Source -- http://www.realclearpolitics.com/epolls/latest_polls/

Donald Trump could very well cause a lot of headache for the current crop of career Republican politicians. He certainly has the grass root following that could replace them with pro-Trump candidates. 

Is it really their thoughts that Trump is a fool and want to stay clear of him or is it that they worried he could make demands of them?

seignet posted:

Donald Trump could very well cause a lot of headache for the current crop of career Republican politicians. He certainly has the grass root following that could replace them with pro-Trump candidates. 

Is it really their thoughts that Trump is a fool and want to stay clear of him or is it that they worried he could make demands of them?

The slave that you are can only see whites in terms of those who harbor a deep hatred of dark skin and a whip.  And the slave that you are enjoys being whipped by these bigots, so you worship them.

FACT.  Hillary is getting MORE support from educated whites than Obama did.  Many GOP plan either not to vote, to vote for a 3rd party, or to vote for Hillary.

Trump is 90% likely to LOSE. I will not say 100% as there is always the probability that the insane asylum might be opened, letting out the inmates, while the sane might get complacent and not vote.

Trump has a following of Whites for the years to come. Just like the Clintons, who have Black people on their side for only one reason. Use them as it pleases them.  

White people are smart. I hope they figure a way to increase their numbers. And tek back their country.

seignet posted:

Trump has a following of Whites for the years to come. Just like the Clintons, who have Black people on their side for only one reason. Use them as it pleases them.  

White people are smart. I hope they figure a way to increase their numbers. And tek back their country.

Suppose their first move was to throw u rass out, make space for one white man?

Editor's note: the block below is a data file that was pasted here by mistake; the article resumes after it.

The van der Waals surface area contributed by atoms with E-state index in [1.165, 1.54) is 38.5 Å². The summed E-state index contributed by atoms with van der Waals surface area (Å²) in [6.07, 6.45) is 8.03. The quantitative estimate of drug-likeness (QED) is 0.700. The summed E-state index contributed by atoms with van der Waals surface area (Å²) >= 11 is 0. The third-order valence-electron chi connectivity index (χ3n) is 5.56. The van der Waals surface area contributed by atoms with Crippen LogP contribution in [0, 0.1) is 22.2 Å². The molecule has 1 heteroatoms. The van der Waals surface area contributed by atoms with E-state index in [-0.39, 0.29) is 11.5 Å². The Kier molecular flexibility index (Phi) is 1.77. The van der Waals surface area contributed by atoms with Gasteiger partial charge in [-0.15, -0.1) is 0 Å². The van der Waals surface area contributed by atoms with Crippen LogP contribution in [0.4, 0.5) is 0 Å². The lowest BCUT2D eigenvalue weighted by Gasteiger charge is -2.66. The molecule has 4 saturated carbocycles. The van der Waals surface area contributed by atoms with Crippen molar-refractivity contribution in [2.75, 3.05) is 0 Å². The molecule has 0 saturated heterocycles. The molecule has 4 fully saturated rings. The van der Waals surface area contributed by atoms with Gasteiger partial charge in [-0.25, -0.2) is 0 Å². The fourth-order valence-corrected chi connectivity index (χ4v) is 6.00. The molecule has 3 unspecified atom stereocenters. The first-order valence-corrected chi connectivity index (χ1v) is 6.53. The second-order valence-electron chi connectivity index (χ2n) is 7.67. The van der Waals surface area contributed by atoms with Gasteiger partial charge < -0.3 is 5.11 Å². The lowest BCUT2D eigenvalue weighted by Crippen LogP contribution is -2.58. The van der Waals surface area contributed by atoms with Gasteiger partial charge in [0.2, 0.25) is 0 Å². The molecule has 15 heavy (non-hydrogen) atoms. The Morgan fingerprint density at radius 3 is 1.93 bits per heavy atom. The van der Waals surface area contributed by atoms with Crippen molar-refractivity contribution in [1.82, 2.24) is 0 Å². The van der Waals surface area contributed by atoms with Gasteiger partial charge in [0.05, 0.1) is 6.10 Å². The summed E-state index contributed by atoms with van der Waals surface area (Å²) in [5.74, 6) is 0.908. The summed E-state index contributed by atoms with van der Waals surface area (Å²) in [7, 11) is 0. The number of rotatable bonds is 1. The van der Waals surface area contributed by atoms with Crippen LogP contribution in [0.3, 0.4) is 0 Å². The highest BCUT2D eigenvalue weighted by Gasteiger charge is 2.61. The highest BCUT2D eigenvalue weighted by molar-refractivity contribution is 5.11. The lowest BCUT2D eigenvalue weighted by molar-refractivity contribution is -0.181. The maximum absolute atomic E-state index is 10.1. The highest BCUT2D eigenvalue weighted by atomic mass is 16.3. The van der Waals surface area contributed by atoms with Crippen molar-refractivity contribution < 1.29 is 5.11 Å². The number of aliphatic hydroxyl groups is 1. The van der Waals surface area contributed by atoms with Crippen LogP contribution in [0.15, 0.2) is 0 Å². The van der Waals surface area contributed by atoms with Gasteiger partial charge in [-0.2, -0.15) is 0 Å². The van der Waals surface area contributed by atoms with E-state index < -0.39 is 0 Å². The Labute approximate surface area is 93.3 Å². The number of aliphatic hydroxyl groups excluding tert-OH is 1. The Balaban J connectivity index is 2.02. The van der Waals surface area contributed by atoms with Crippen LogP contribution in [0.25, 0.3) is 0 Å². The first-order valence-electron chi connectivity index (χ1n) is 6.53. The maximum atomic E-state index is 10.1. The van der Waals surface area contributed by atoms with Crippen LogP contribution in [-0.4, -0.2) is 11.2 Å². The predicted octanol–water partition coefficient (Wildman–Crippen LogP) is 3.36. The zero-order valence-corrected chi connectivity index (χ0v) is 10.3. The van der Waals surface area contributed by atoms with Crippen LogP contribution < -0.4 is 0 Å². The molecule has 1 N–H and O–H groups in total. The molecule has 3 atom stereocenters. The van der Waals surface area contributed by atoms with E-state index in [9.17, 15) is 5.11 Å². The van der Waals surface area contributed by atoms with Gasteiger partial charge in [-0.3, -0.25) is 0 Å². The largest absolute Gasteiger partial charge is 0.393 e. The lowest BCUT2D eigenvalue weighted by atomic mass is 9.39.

Wednesday, August 10
Race/Topic   (Click to Sort)PollResultsSpread
General Election: Trump vs. ClintonBloombergClinton 50, Trump 44Clinton +6
General Election: Trump vs. Clinton vs. Johnson vs. SteinBloombergClinton 44, Trump 40, Johnson 9, Stein 4Clinton +4
Ohio: Trump vs. ClintonNBC/WSJ/MaristClinton 43, Trump 38Clinton +5
Ohio: Trump vs. Clinton vs. Johnson vs. SteinNBC/WSJ/MaristClinton 39, Trump 35, Johnson 12, Stein 4Clinton +4
Pennsylvania: Trump vs. ClintonNBC/WSJ/MaristClinton 48, Trump 37Clinton +11
Pennsylvania: Trump vs. Clinton vs. Johnson vs. SteinNBC/WSJ/MaristClinton 45, Trump 36, Johnson 9, Stein 3Clinton +9
Iowa: Trump vs. ClintonNBC/WSJ/MaristClinton 41, Trump 37Clinton +4
Iowa: Trump vs. Clinton vs. Johnson vs. SteinNBC/WSJ/MaristTrump 35, Clinton 35, Johnson 12, Stein 6Tie
Ohio Senate - Portman vs. StricklandNBC/WSJ/MaristPortman 48, Strickland 43Portman +5
Pennsylvania Senate - Toomey vs. McGintyNBC/WSJ/MaristMcGinty 48, Toomey 44McGinty +4
Iowa Senate - Grassley vs. JudgeNBC/WSJ/MaristGrassley 52, Judge 42Grassley +10
President Obama Job ApprovalBloombergApprove 50, Disapprove 44Approve +6
Direction of CountryBloombergRight Direction 25, Wrong Track 68Wrong Track +43

 

Source -- http://www.realclearpolitics.com/epolls/latest_polls/

Monday, August 15
Race/Topic   (Click to Sort)PollResultsSpread
Washington: Trump vs. Clinton vs. Johnson vs. SteinElway PollClinton 43, Trump 24, Johnson 7, Stein 4Clinton +19
New York: Trump vs. Clinton vs. Johnson vs. SteinSienaClinton 50, Trump 25, Johnson 9, Stein 6Clinton +25
Washington Governor - Bryant vs. InsleeElway PollInslee 48, Bryant 36Inslee +12
President Obama Job ApprovalGallupApprove 53, Disapprove 44Approve +9
President Obama Job ApprovalRasmussen ReportsApprove 51, Disapprove 48Approve +3
Direction of CountryRasmussen ReportsRight Direction 33, Wrong Track 62Wrong Track +29

 

Source -- http://www.realclearpolitics.com/epolls/latest_polls/

Hillary Clinton Is Moving In For The Kill By Dropping The Hammer And Sickle On Trump

The Hillary Clinton campaign sent a strong signal today that they are about to go after Trump for his close ties to Russia.

Hillary Clinton Is Moving In For The Kill By Dropping The Hammer And Sickle On Trump

The Hillary Clinton campaign sent a strong signal today that they are about to go after Trump for his close ties to Russia.

Transcript via ABC’s This Week:
ROBBY MOOK, CLINTON CAMPAIGN MANAGER:
I would also point out that Paul Manafort has been pushed out, but that doesn’t mean that the Russians have been pushed out of this campaign. The hand of the Kremlin has been at work in this campaign for some time. It’s clear that they are supporting Donald Trump.